Posted by:17 September, 2012
For the past two years nursing has been hit by a barrage of reports into devastating failures in care.
It is little wonder that many of the general public believe the profession has lost its way.
Of course the reports are shocking, and what they reveal should never have been allowed to happen. Poor practice should have been addressed before it turned into abuse and neglect. However, these examples do not reflect the reality of most patients’ experiences. Most nurses deliver technically excellent and compassionate care – often in trying circumstances, and their work should be celebrated rather than tarnished by the actions of a few people who bring the profession into disrepute.
Not too long ago the image of the teaching profession was at an all-time low. The knock-on effect was a rush of excellent but demoralised teachers leaving the profession. Universities found it impossible to attract high-calibre students to enter the profession to replace them, and it seemed to be on a downward spiral that could only get worse.
The situation was turned round, however, and a significant factor in this was a government-funded advertising campaign highlighting the best aspects of a career in teaching. The fact that it was accompanied by improved pay and conditions also helped, and once again the profession began to attract the sort of people it needed.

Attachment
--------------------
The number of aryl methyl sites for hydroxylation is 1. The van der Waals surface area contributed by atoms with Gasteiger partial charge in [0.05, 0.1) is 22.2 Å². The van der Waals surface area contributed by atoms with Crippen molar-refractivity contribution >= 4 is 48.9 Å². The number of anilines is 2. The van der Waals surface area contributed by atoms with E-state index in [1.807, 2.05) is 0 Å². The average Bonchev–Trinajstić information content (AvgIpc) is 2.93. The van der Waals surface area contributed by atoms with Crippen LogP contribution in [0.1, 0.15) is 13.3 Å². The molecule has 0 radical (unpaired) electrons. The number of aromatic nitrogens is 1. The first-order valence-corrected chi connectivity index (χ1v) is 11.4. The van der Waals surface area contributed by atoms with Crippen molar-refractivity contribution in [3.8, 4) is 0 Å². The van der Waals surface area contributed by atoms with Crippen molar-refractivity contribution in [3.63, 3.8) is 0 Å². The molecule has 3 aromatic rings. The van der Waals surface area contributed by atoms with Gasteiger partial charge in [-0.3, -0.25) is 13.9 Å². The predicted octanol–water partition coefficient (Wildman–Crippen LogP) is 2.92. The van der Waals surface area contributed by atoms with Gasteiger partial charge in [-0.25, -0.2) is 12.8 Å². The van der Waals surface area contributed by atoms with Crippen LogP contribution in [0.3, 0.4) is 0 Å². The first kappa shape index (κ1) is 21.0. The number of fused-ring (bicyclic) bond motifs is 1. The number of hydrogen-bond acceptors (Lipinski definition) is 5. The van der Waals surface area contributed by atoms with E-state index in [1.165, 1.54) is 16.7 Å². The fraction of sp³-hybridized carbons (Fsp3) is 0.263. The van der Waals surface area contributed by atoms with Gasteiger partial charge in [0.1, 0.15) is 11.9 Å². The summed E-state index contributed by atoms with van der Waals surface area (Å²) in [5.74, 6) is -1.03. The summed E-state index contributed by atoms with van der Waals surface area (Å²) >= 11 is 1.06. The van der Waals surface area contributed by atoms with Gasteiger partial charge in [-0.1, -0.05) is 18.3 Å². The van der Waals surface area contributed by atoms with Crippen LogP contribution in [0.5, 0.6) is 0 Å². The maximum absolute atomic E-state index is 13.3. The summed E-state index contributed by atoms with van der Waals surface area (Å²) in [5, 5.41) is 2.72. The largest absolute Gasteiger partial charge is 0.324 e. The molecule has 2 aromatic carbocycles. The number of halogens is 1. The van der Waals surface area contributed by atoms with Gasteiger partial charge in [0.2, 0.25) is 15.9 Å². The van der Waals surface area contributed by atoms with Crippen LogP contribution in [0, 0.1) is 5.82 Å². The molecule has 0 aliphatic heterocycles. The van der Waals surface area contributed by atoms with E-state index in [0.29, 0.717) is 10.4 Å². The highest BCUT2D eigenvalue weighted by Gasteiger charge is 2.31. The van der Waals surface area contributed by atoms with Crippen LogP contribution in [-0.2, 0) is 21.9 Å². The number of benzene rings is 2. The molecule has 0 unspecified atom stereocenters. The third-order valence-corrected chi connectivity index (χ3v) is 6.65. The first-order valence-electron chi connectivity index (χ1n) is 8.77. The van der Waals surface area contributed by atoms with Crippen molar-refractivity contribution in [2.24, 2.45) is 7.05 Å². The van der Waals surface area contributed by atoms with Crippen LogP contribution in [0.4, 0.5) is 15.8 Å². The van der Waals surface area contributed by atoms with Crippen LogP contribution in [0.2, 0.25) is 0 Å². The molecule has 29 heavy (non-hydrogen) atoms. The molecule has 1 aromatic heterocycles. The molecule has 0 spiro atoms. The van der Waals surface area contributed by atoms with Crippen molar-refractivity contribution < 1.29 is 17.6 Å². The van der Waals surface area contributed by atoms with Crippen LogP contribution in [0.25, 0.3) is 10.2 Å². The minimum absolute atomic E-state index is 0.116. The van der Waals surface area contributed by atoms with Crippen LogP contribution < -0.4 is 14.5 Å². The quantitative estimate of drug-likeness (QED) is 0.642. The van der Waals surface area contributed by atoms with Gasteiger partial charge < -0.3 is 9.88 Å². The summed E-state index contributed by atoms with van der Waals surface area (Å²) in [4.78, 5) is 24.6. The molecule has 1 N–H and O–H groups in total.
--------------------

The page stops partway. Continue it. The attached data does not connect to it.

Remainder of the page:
In today’s climate of austerity the government would no doubt argue that it cannot afford to spend money on a similar campaign for nursing – although some might argue that it can’t afford not to.
But the RCN has now stepped into the breach, launching a huge advertising campaign to show the public the other side of nursing – the side experienced by the vast majority of patients.
The campaign celebrates caring, compassionate, skilled and innovative nurses – in other words, ordinary nurses. Let’s hope the campaign reassures the public that the profession has not lost its way, that they can feel safe in its hands – and that it shows what a rewarding career nursing can be.
A career fit for the brightest and the best.
From Practice blog
Your practice editors Kathryn, Ann and Eileen talk about nursing in practice